Review Everybody Says I Love You (1996)

Today I watch “Everybody says I love you”. It’s not one of the best movies of Woody Allen but still interesting enough to keep me until the end.

“Everybody says I love you” is a musical comedy movie written and directed by Woody Allen in 1996. The movie is the great combination of singing, dancing, funny and labyrinthine plot. To sum up, every character’s romantic life is a mess, and everyone sings about it. The plot is simultaneously featherweight and profound, like a lot of Allen’s movies: Big questions are raised and then dispatched with a one-liner, only to keep eating away at the hero until an eventually happy ending. Most of the questions have to do, of course, with unwise or inappropriate romances. The movie shows Allen’s pessimistic view about life when he constantly mentions about killing himself but he also gives a lot of jokes to balance the atmosphere.


The cast of “Everybody says I love you” is full of stars: Woody Allen, Goldie Hawn, Julia Robert, Edward Norton, Drew Barrymore, Natalie Portman, Tim Roth. The most inspired decision of Woody Allen in this movie is allowing all his actors (including himself) and actresses sing for themselves in their own voices (except Drew, who just plain can’t sing). Allen understands that it’s a musical comedy, viewers, and critics don’t focus on technical quality or voice range or vibration of the larynx because all the singing and dancing are about feelings.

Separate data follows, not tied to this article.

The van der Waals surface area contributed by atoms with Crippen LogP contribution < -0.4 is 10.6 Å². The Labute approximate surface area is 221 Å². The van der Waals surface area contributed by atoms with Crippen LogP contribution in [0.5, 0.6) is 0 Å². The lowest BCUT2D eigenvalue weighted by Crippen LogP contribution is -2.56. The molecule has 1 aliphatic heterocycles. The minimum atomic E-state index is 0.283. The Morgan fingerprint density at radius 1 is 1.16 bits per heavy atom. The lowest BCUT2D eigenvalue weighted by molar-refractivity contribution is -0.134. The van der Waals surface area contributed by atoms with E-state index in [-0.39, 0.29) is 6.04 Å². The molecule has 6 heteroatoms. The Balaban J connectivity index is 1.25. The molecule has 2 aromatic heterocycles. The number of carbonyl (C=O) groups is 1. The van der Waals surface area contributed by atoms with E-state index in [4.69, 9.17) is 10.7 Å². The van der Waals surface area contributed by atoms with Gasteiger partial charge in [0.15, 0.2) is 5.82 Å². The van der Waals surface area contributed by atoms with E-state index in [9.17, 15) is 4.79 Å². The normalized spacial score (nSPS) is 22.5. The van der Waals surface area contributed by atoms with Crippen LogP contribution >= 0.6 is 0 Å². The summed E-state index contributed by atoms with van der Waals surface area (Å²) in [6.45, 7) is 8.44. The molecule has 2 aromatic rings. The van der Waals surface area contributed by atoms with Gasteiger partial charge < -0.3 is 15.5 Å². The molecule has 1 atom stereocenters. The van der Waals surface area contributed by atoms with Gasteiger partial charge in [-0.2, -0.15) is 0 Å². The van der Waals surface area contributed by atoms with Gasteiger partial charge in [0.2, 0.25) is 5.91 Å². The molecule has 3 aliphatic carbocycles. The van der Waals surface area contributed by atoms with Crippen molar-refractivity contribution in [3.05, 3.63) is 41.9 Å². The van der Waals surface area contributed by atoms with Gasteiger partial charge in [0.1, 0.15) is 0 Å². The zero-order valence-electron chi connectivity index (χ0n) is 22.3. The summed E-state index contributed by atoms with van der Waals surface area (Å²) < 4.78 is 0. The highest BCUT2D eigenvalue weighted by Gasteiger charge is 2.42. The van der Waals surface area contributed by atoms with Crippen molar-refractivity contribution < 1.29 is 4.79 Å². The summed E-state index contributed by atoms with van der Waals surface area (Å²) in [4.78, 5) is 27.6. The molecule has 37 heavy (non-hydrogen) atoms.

”Cuddle Up a Little Closer.” ”My Baby Just Cares for Me.” ”Looking at You.” ”I’m Through With Love.” ”I’m a Dreamer, Aren’t We All?” ”Makin’ Whoopee.” ”Enjoy Yourself (It’s Later Than You Think).” These are songs perhaps suffer a little when they’re sung too well (just as opera singers always overdo it in musical comedy). They’re for ordinary, happy voices, and from the first moment of the film, when Edward Norton turns to Drew Barrymore and sings ”Just You, Just Me,” the movie finds a freshness and charm that never ends.

If people watch carefully, they can recognize that Damien Chazelle has used a lot of references from this movie for his La La Land. 20 years later, we still can feel some scenes of “Everybody says I love you” in La La Land, especially the final scene under the bridge; Even though the technology development has helped La La Land look much better, both in cinematography and choreography, the core inside of it is still sharing emotions and feelings with viewers.


One of the interesting thing about “Everybody says I love you” is Woody Allen constantly breaking composition law. Sometimes it feels weird like something’s wrong, I hardly ever see any other directors done that. It makes viewers nervous, strange, unintelligible. At first, I have to yell WTF, how Woody Allen can make this simple mistake. But later, when I read an article about this movie, Woody Allen had shared that he deliberately did that to make the movie more twisted, but also to open a new way to connect the emotions more with viewers. He mostly broke composition law in the love argument scenes and it made viewers feel the same way as the character.



To conclude, “Everybody says I love you” is not the great deep romantic movie but it has enough material to become the good musical comedy to entertain you in the weekend.


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